Gary Paulsen is one of the most honored writers of contemporary literature for young readers. He has written more than one hundred book for adults and young readers, and is the author of three Newberry Honor titles: Dogsong, Hatchet, and The Winter Room. He divides his time among Alaska, New Mexico, Minnesota, and the Pacific.

Amazon Author Rankbeta 

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#58 in Books > Teens
#58 in Books > Teens

Customer Reviews

I loved this book it was very pages turning.
dr huston
Overall, the book is Great and I recommend it to everyone who loves the outdoors.
Pace
It is part of a series so read the other books first.
Jenny Carey

Most Helpful Customer Reviews

19 of 21 people found the following review helpful By Robert W. Kalteux on May 17, 2001
Format: Hardcover
Brian's Return, by Gary Paulsen, is an adventure/survival book about Brian's long-awaited return to the Canadian woods written by Paulsen, a three time Newberry Honor award winner. The story begins with Brian, a 16 year old boy trying to live a normal life. The hard part for him is, he spent 48 days in the Canadian woods after his pilot had a heart attack and it changed his perspective on life. He can't find joy in having his food put right in front of him, or talking about who was going out with whom. After beating up a football player, he sees a counselor named Caleb. Caleb listens to his beautiful descriptions, and tells Brian that the answer was to go back up into the wilderness. He creates a list and a plan for a hundred mile kayak trip to eventually visit the Smallhorns, who rescued him in Brian's Winter. Brian goes through yet another action packed wilderness experience in Brian's Return. This book would be a little hard for young kids to find the true meaning of, so ages 11 and up would be a good reccomended age. Anyone who enjoyed Hatchet and its other sequels will enjoy this book.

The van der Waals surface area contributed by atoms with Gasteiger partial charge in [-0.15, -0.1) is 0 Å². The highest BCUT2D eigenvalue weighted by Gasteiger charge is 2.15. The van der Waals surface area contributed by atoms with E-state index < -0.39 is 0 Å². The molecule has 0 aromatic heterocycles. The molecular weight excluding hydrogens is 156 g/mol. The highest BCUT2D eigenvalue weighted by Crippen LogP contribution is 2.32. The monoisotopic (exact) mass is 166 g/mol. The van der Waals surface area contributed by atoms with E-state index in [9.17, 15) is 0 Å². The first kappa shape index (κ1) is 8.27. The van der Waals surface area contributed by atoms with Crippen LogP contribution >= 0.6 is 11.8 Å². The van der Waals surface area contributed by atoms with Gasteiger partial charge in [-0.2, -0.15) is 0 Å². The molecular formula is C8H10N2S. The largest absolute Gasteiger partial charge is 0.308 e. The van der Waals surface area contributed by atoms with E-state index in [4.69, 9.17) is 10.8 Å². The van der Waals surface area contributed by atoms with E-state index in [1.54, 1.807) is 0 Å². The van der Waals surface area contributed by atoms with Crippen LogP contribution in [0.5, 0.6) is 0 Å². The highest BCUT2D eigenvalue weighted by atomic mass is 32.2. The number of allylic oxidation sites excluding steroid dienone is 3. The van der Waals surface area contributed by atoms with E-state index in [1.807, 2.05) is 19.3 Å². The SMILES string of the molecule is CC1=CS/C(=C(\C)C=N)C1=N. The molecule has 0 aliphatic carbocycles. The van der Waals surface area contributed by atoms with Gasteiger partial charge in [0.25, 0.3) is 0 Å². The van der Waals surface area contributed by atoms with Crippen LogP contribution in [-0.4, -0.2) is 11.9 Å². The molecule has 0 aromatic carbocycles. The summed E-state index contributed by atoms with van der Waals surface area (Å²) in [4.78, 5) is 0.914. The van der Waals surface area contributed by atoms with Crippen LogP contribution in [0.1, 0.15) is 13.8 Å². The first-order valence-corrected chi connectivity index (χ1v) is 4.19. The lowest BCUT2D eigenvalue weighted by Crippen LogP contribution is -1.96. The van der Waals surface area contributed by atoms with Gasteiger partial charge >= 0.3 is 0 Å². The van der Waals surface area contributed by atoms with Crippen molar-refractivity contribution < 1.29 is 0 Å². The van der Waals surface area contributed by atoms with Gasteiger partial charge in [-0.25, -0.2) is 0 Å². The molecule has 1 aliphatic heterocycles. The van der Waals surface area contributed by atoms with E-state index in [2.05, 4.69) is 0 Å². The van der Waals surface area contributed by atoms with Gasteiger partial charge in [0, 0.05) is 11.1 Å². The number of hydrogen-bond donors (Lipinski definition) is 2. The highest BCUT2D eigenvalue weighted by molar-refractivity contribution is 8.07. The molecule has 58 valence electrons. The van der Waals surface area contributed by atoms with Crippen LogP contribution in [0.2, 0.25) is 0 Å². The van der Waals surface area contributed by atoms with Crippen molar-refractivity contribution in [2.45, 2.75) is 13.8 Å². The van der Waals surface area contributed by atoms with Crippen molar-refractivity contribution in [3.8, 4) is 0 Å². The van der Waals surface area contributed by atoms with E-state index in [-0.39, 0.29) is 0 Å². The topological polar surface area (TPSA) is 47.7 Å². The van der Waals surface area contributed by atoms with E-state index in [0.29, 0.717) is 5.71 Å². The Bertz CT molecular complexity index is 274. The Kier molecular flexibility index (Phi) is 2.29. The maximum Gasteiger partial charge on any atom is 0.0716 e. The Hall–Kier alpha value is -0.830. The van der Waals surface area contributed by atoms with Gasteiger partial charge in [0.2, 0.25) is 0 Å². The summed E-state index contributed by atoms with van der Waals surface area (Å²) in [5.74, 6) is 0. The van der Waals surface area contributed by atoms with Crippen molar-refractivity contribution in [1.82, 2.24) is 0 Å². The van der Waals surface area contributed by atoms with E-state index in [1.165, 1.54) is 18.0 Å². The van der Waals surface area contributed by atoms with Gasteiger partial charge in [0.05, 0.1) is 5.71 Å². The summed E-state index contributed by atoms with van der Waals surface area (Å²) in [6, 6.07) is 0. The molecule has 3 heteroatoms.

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26 of 30 people found the following review helpful By A Customer on August 5, 1999
Format: Hardcover
I think Brian's Return is a great book. If you have read Hatchet, The River, and Brian's Winter (like I have) then you will understand the story better 'cause you probably wouldn't really understand it if you haven't read at least one of those three books that came before this one. This time, Brian is back at home and he can't seem to adjust to his formal life at home. After he gets into a huge fight with this kid who is jelous of him and gets arrested for it, he decides that the best place for him is back in the woods and so he goes back there. This time, Brian is prepared and he is used to the way the woods is so he can survive. I think this book is awesome and if you have read Hatchet, The River, and Brian's Winter and liked those books, then I can gaurentee that you will like Brian's Return! Even if you haven't read those books but have read other books by Gary Paulsen then you should get this book!
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11 of 13 people found the following review helpful By A Customer on July 15, 2000
Format: Hardcover